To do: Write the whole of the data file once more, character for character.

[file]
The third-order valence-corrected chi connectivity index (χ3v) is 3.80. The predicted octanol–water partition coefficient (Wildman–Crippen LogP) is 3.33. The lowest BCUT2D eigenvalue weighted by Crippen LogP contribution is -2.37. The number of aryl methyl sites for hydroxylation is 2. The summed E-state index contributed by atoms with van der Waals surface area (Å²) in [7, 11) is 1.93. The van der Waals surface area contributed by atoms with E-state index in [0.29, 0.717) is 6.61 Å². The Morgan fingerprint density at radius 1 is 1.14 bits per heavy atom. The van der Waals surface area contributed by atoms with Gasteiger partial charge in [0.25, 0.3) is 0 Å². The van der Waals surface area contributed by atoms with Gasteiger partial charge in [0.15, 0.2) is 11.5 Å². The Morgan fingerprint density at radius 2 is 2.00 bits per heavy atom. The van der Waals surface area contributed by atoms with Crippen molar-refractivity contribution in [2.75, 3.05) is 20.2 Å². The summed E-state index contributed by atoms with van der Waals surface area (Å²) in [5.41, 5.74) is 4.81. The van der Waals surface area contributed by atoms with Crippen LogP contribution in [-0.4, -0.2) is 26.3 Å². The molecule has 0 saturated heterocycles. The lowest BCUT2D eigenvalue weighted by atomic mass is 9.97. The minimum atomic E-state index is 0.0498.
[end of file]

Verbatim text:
The third-order valence-corrected chi connectivity index (χ3v) is 3.80. The predicted octanol–water partition coefficient (Wildman–Crippen LogP) is 3.33. The lowest BCUT2D eigenvalue weighted by Crippen LogP contribution is -2.37. The number of aryl methyl sites for hydroxylation is 2. The summed E-state index contributed by atoms with van der Waals surface area (Å²) in [7, 11) is 1.93. The van der Waals surface area contributed by atoms with E-state index in [0.29, 0.717) is 6.61 Å². The Morgan fingerprint density at radius 1 is 1.14 bits per heavy atom. The van der Waals surface area contributed by atoms with Gasteiger partial charge in [0.25, 0.3) is 0 Å². The van der Waals surface area contributed by atoms with Gasteiger partial charge in [0.15, 0.2) is 11.5 Å². The Morgan fingerprint density at radius 2 is 2.00 bits per heavy atom. The van der Waals surface area contributed by atoms with Crippen molar-refractivity contribution in [2.75, 3.05) is 20.2 Å². The summed E-state index contributed by atoms with van der Waals surface area (Å²) in [5.41, 5.74) is 4.81. The van der Waals surface area contributed by atoms with Crippen LogP contribution in [-0.4, -0.2) is 26.3 Å². The molecule has 0 saturated heterocycles. The lowest BCUT2D eigenvalue weighted by atomic mass is 9.97. The minimum atomic E-state index is 0.0498.